Mar/Apr 2006     2 8.780  1.820  13.073 
Nov/Jan 2007     3 7.126  13.073  11.059 
Mar/Jun 2007     4 9.584  7.986  7.446 
Aug/Oct 2007     3 14.491  12.500  6.942 
Apr/Jun 2008     3 13.553  0.761  (2.739)
Mar/Sep 2009     7 42.376  54.521  45.835 
Nov/Dec 2009     2 10.099  11.240  8.041 
Feb/Apr 2010     3 19.803  14.838  11.021 

With its current three-month upturn, Fundranker has risen 12 of the last 14 months from its March 9, 2009, low. Through May 12, Fundranker was near to breaking even; perhaps it will extend its bull market run and this latest multi-month upturn still another month.

Over all the upturns, Fundranker now has an average gain of 21.562%; the S&P 500 Index gained only 11.771% on average. Over the 13 upturns during which we tracked the Nasdaq Composite Index, Fundranker now has an average gain of 16.769%; the Nasdaq Composite gained only 13.553% on average. See our Fundranker Upturns April 2010 Update post for earlier information.

Although past results are never an assurance of future performance, it’s still great to know that Fundranker regularly outperforms the Nasdaq Composite and S&P 500 Indexes.

Posted 5/13/10 9:59am ET in Fundranker, Market | Permalink | Comments (0)

Greek and European Debt

Greek and European debt weighed heavily on world markets during the first trading week of May. Many financial observers feared that Greece's financial situation could spread to other European nations, possibly setting in motion an even more widely spread downturn in world economies.

European Union nations are tied together with their common currency, the euro, which limits individual members solutions to debt problems, such as Greece’s current situation. Normally, a country would be able to devalue its currency to ease debt problems, but Greece is unable to do that unilaterally.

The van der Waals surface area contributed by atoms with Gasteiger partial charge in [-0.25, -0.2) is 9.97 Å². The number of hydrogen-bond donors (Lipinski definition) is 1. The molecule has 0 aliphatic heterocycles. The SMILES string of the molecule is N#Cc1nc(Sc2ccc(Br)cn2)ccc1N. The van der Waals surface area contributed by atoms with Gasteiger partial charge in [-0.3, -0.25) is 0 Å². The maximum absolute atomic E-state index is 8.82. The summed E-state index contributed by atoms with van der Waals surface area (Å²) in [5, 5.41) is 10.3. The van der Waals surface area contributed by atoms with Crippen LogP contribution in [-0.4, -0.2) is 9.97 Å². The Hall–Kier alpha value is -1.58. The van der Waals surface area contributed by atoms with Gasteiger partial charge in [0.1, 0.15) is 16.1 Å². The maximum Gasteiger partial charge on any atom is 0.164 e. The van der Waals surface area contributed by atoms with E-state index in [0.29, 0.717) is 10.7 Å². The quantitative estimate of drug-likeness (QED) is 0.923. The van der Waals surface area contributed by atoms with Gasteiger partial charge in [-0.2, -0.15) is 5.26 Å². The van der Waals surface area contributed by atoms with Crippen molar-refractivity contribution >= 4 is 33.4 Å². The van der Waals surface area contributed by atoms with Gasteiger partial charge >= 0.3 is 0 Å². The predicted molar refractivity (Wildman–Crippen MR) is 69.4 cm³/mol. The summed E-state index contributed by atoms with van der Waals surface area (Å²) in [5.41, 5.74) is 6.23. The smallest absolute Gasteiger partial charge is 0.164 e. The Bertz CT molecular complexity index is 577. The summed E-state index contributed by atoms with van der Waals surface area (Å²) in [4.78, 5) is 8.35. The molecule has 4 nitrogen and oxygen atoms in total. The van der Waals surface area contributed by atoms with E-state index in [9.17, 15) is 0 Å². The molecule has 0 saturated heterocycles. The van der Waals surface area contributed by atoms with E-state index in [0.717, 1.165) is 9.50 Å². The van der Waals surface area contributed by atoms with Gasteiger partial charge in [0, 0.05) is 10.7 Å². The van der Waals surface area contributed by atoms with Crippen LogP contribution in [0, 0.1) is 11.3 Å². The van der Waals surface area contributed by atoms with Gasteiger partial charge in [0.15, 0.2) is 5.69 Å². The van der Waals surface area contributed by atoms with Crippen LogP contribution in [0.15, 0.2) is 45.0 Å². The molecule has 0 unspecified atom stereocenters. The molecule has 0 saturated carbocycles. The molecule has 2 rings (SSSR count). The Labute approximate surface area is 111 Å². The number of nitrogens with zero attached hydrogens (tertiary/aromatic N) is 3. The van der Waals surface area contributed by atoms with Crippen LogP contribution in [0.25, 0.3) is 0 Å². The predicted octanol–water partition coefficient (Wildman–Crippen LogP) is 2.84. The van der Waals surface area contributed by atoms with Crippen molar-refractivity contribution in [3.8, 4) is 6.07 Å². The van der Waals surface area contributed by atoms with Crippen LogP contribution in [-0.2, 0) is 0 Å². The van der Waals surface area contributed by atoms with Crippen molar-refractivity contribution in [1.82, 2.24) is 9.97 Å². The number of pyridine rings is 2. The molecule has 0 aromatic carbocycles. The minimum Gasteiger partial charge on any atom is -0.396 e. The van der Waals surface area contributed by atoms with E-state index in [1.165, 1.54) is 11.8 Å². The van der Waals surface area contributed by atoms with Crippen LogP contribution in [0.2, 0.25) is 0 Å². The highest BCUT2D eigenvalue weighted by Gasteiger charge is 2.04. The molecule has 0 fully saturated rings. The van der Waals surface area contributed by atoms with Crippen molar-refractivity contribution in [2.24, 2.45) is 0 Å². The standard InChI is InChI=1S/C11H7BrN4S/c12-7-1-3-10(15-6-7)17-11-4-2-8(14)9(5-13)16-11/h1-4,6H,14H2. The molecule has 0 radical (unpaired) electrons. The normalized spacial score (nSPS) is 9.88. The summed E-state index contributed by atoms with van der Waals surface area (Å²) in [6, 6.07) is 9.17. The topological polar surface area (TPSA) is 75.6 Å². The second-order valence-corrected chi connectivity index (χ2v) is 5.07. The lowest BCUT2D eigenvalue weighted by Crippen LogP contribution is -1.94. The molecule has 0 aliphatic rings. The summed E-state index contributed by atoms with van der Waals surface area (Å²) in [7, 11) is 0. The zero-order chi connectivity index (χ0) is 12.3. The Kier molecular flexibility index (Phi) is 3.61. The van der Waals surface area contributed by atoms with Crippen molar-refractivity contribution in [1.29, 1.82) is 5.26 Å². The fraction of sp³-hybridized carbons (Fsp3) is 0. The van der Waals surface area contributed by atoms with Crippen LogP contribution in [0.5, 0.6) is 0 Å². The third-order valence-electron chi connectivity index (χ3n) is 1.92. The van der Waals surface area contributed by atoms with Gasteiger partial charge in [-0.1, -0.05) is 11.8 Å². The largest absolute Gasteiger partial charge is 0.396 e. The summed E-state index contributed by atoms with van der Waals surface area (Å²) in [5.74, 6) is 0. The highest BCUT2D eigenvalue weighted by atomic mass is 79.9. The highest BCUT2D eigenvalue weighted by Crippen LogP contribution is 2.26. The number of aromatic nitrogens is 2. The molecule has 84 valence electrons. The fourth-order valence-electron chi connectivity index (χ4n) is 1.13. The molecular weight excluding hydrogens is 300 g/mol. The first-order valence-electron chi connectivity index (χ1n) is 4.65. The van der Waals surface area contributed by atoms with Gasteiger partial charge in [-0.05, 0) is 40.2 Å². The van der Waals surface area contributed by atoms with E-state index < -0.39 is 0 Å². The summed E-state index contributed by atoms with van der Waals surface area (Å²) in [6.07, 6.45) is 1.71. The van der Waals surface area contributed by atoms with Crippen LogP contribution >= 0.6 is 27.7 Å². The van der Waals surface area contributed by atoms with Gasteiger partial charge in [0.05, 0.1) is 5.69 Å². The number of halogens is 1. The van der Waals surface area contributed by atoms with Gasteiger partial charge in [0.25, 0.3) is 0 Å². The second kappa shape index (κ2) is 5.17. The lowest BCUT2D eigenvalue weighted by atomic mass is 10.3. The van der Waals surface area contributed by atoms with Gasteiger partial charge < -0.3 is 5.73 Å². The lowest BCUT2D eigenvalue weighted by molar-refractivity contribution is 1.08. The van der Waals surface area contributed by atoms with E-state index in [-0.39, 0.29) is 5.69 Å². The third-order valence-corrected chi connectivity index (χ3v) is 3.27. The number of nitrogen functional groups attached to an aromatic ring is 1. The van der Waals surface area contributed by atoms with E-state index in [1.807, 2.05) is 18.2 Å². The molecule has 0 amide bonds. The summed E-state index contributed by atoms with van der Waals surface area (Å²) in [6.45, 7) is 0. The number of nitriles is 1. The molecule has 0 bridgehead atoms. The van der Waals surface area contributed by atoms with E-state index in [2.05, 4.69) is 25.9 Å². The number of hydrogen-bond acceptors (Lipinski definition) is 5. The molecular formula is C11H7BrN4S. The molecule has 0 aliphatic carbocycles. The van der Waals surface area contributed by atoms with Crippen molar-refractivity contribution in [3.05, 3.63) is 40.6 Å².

Paul Krugman, New York Times columnist and winner of the Nobel prize for economics, has a great blog entry today about Greece’s situation and weekend announcments from European Union ministers and the European Central Bank.

World markets have reacted strongly and positively to those announcements in today’s trading. The Nasdaq Composite and the S&P 500 Indexes were up 100 and 45 points, respectively, at 10am today, May 10.

Posted 5/10/10 10:37am ET in Economy, Market | Permalink | Comments (0)

Economy Continues to Grow

The U.S. economy expanded for the third consecutive quarter in the first quarter of 2010. Gross domestic product grew 3.2%. In the third and fourth quarters of 2009, GDP grew 2.2% and 5.6%.

Consumer spending increased significantly, growing at an annual rate of 3.6%, the strongest growth in three years. Consumer spending grew at an annual rate of only 1.6% last quarter.

Businesses must be seeing a more rosy economic future, as well. Their purchases of capital goods increased 13.4% in the first quarter, adding to a 19% increase last quarter. Even more telling, for the first time in two years, businesses increased their goods inventories during the first quarter.

Jobless claims have fallen for two consecutive weeks. Although the recovery has been labeled as “jobless” so far, perhaps this situation is beginning to change.

Posted 5/4/10 9:32am ET in Economy | Permalink | Comments (0)